The Core of Everything

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Undertake any exercise or activity and you are likely to be asked to ‘engage your core’, told that you have a ‘weak core’,  or  that a particular exercise is good for ‘strengthening your core’. You might have a hazy idea of where your core is and what they mean, but how clear are you about what your core is and what it does?

What are the Core Muscles?

Your core muscles actually include a lot of muscles that are in three areas – your lumbar spine, pelvis and abdominal region. Specifically this includes:

  • Pelvic floor muscles
  • Abdominals (Transverse abdominus, internal & external obliques, rectus abdominus)
  • Back muscles (multifidus, errector Spinae – Sacrospinalis, back extensors, quadratus lumborum)
  • Diaphragm

Of these the pelvic floor and abdominal muscles are the most often referred.  Mulit-joint muscles such as the psoas, latissimus dorsi that pass through the core region and the gluteals connection to the pelvis show that associated muscles to this important area of the body are important too.

Superficial layer of perineum and Pelvic Floor
Superficial layer of Perineum and Pelvic Floor

The pelvic floor muscles are perhaps the more confusing set of muscles to visualise and locate. It is made up of 2 levator ani and 2 coccygeus muscles and their fascia  that form a funnel-shaped pelvic diaphragm spanning the inside floor of the pelvis – a diamond shaped area called the perineum. There are 2 layers of soft tissue making up the pelvic floor, deep and superficial, enabling them to support the abdominal and pelvic visera.

Deep layer of perineum and pelvic floor
Deep layer of perineum and pelvic floor

The Core Function

The importance of the core muscles  for movement in everyday activities and exercise stems from the fact that they act differently to other muscles by the ability to co-contract to enable other muscles to become synergists, that is to increase the action of another muscle.  A strong core, therefore, means that muscles can become more than the sum of their individual parts.

So think of any movement you make and the action will be underpinned by your core muscles. Even when you are just sitting or standing, your core muscles are acting to stabilise your body so that it can move in any direction. This particularly important for any sporting activities you may do that involve a lot of twisting movement such as golf, running, tennis or swimming.  Even activities such as gardening or household task require a strong core.  In, fact it is hard to think of anything you need your body to do that doesn’t require your core muscles.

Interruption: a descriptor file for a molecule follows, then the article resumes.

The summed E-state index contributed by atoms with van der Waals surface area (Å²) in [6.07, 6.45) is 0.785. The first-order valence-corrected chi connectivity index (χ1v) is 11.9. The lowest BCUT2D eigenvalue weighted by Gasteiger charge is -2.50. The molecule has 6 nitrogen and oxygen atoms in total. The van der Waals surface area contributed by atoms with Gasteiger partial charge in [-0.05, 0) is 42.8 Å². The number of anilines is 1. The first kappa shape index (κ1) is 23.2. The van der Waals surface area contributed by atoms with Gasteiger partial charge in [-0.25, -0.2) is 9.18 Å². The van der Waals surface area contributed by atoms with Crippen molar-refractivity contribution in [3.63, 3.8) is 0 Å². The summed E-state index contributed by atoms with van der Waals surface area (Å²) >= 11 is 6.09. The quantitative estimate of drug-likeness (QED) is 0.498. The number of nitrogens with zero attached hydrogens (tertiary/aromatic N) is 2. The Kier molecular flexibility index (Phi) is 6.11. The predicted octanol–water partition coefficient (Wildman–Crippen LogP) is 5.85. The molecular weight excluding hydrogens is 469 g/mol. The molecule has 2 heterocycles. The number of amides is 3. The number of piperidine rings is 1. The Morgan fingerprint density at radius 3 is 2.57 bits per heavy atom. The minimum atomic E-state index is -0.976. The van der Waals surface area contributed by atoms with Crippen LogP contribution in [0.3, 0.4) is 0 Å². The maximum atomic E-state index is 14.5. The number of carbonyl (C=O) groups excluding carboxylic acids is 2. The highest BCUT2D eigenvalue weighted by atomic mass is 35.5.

Having strong core muscles help prevent injuries to the lower back that can be a source of debilitating aches and pain.  Weak core muscles can result in poor posture that can affect the whole body and whether it can move freely and without pain.

Exercise for a strong core

Here are some exercises to help you develop a strong core.  Please seek medical advice if you have any concerns or conditions that might be affected.

  1. Squats

This is good for your lower body as well as your core. Stand with arms out in front and your feet just over shoulder-width apart.  Engage your core muscles (it might help you to visualise tightening those muscles in your pelvic floor), breathe in and bend at your knees.  Keep your spine in a neutral position as you move down and ease your hips backwards.  Go down as far as you can and then return to your starting position.

2. Seated Press-Up

This is good for shoulder injuries as well as core strengthening (make sure you have good strength in your wrists). Sit on a chair (preferably one without arms) and grip the outside edges of the seat. Keep your hands in line with your shoulders. Engage your core to support your spine and push down with your hands to raise your body slightly off the chair. Pause and lower to your seated position.

3. Swiss Ball Roll-Out

This builds both stability and strength in your core by making your lower back and abdominal muscles work together.  Kneel down with a swiss ball in front of you and your outstreatched arms resting on the top of the ball.  Make sure your back is in a neutral position and your core muscles are engaged for support. Roll the ball forwards by extending your arms and following the movement with your body. Do not over-extend or arch your back. You will need to use your abdominal muscles to roll the ball back to your starting position.

A good pilates class, such as that offered at The Jane Thomas Pilates Centre is an excellent way to strengthen and maintain strong core muscles.


28 January 2016